Editor’s note: This review was submitted by a library patron during the 2017 Adult Summer Reading program. We will continue to periodically share some of these reviews throughout the year.
“H is for Hawk” is a book about the inner world of the author. Helen Macdonald opens herself up deeply and honestly. She talks about many different things (including the process of taming her hawk, Mabel), but everything she talks about is deeply processed by her soul, as if she is constantly searching for meaning in things — even when she talks about landscapes and trees. This way of approaching life was probably intensified by the death of her very much loved father. The loss felt so intense that things lost meaning and “nothing made sense.” Everything had to be reprocessed, the world brought from ashes, a new world, where her father physically doesn’t exist. Even though Helen’s speculations about death look to me as “Death 101” level, it was very interesting to listen. Nothing is shallow or artificial in this book. And, of course, the main thing of this book is just a detailed description of falconry, which was a kind of “outside the box” reading for me and very interesting.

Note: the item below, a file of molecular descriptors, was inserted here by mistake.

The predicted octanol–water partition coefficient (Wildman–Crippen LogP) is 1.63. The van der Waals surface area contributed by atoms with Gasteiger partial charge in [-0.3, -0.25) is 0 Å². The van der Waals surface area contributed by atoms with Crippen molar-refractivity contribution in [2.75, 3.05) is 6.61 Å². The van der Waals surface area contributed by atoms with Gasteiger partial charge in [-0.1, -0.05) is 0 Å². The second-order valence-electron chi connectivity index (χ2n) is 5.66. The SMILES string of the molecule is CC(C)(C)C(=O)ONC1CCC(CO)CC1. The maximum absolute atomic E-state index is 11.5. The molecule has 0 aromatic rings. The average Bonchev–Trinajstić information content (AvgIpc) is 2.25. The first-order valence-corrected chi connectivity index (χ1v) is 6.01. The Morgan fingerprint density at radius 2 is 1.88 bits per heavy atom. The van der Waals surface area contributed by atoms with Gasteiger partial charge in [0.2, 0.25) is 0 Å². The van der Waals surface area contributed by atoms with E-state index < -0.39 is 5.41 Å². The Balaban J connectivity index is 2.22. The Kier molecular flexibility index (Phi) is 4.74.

Also, in the course of the book, the writer is connecting to another writer of the past, who wrote about his story of goshawk training. This kind of connection feels to me as time bending, connecting past to the future to a point of melting. A similar kind of thing was described in the book “The Goldfinch” by Donna Tartt and is a very unique way to experience life.
Three words that describe this book: Honest, deep, interesting
You might want to pick this book up if: You are tired of dystopias.